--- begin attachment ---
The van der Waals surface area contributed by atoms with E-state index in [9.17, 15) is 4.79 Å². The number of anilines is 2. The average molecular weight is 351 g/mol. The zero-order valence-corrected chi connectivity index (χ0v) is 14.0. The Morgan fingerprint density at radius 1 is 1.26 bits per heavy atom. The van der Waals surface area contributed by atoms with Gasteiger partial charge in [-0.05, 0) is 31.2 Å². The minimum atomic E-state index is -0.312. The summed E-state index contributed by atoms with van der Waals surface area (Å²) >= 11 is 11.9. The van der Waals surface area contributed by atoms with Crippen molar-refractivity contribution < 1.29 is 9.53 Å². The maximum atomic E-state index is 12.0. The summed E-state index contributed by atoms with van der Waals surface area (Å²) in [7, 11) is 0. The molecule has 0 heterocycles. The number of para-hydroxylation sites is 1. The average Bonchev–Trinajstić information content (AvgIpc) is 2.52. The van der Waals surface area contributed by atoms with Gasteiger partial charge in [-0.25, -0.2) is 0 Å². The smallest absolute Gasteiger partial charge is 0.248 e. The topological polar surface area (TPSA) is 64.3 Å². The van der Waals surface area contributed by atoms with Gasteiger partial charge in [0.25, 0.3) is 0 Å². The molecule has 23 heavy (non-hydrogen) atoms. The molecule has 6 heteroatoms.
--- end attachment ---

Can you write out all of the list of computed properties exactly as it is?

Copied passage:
The van der Waals surface area contributed by atoms with E-state index in [9.17, 15) is 4.79 Å². The number of anilines is 2. The average molecular weight is 351 g/mol. The zero-order valence-corrected chi connectivity index (χ0v) is 14.0. The Morgan fingerprint density at radius 1 is 1.26 bits per heavy atom. The van der Waals surface area contributed by atoms with Gasteiger partial charge in [-0.05, 0) is 31.2 Å². The minimum atomic E-state index is -0.312. The summed E-state index contributed by atoms with van der Waals surface area (Å²) >= 11 is 11.9. The van der Waals surface area contributed by atoms with Crippen molar-refractivity contribution < 1.29 is 9.53 Å². The maximum atomic E-state index is 12.0. The summed E-state index contributed by atoms with van der Waals surface area (Å²) in [7, 11) is 0. The molecule has 0 heterocycles. The number of para-hydroxylation sites is 1. The average Bonchev–Trinajstić information content (AvgIpc) is 2.52. The van der Waals surface area contributed by atoms with Gasteiger partial charge in [-0.25, -0.2) is 0 Å². The smallest absolute Gasteiger partial charge is 0.248 e. The topological polar surface area (TPSA) is 64.3 Å². The van der Waals surface area contributed by atoms with Gasteiger partial charge in [0.25, 0.3) is 0 Å². The molecule has 23 heavy (non-hydrogen) atoms. The molecule has 6 heteroatoms.